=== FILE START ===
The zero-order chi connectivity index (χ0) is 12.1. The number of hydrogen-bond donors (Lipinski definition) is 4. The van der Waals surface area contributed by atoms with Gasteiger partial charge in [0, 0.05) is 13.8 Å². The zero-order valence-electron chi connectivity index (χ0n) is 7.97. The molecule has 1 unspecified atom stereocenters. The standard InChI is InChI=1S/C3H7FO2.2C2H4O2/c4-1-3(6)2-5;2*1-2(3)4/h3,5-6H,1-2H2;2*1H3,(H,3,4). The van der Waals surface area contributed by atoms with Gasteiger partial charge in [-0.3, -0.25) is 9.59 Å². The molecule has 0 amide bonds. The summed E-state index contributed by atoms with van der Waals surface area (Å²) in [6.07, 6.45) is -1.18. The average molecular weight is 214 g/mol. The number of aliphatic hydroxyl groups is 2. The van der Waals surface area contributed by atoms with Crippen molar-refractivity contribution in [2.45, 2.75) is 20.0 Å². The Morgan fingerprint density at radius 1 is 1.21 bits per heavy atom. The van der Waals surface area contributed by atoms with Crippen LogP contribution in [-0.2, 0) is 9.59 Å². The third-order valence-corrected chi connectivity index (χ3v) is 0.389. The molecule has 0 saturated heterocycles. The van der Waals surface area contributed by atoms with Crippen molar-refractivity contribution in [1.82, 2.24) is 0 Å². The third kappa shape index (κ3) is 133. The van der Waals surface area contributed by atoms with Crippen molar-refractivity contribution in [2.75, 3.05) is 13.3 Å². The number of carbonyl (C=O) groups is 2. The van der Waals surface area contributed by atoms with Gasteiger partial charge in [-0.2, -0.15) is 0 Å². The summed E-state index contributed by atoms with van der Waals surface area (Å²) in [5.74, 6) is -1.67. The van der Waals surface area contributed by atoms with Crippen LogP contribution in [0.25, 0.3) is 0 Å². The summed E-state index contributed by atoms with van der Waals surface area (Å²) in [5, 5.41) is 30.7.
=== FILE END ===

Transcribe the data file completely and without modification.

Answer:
The zero-order chi connectivity index (χ0) is 12.1. The number of hydrogen-bond donors (Lipinski definition) is 4. The van der Waals surface area contributed by atoms with Gasteiger partial charge in [0, 0.05) is 13.8 Å². The zero-order valence-electron chi connectivity index (χ0n) is 7.97. The molecule has 1 unspecified atom stereocenters. The standard InChI is InChI=1S/C3H7FO2.2C2H4O2/c4-1-3(6)2-5;2*1-2(3)4/h3,5-6H,1-2H2;2*1H3,(H,3,4). The van der Waals surface area contributed by atoms with Gasteiger partial charge in [-0.3, -0.25) is 9.59 Å². The molecule has 0 amide bonds. The summed E-state index contributed by atoms with van der Waals surface area (Å²) in [6.07, 6.45) is -1.18. The average molecular weight is 214 g/mol. The number of aliphatic hydroxyl groups is 2. The van der Waals surface area contributed by atoms with Crippen molar-refractivity contribution in [2.45, 2.75) is 20.0 Å². The Morgan fingerprint density at radius 1 is 1.21 bits per heavy atom. The van der Waals surface area contributed by atoms with Crippen LogP contribution in [-0.2, 0) is 9.59 Å². The third-order valence-corrected chi connectivity index (χ3v) is 0.389. The molecule has 0 saturated heterocycles. The van der Waals surface area contributed by atoms with Crippen molar-refractivity contribution in [1.82, 2.24) is 0 Å². The third kappa shape index (κ3) is 133. The van der Waals surface area contributed by atoms with Crippen molar-refractivity contribution in [2.75, 3.05) is 13.3 Å². The number of carbonyl (C=O) groups is 2. The van der Waals surface area contributed by atoms with Gasteiger partial charge in [-0.2, -0.15) is 0 Å². The summed E-state index contributed by atoms with van der Waals surface area (Å²) in [5.74, 6) is -1.67. The van der Waals surface area contributed by atoms with Crippen LogP contribution in [0.25, 0.3) is 0 Å². The summed E-state index contributed by atoms with van der Waals surface area (Å²) in [5, 5.41) is 30.7.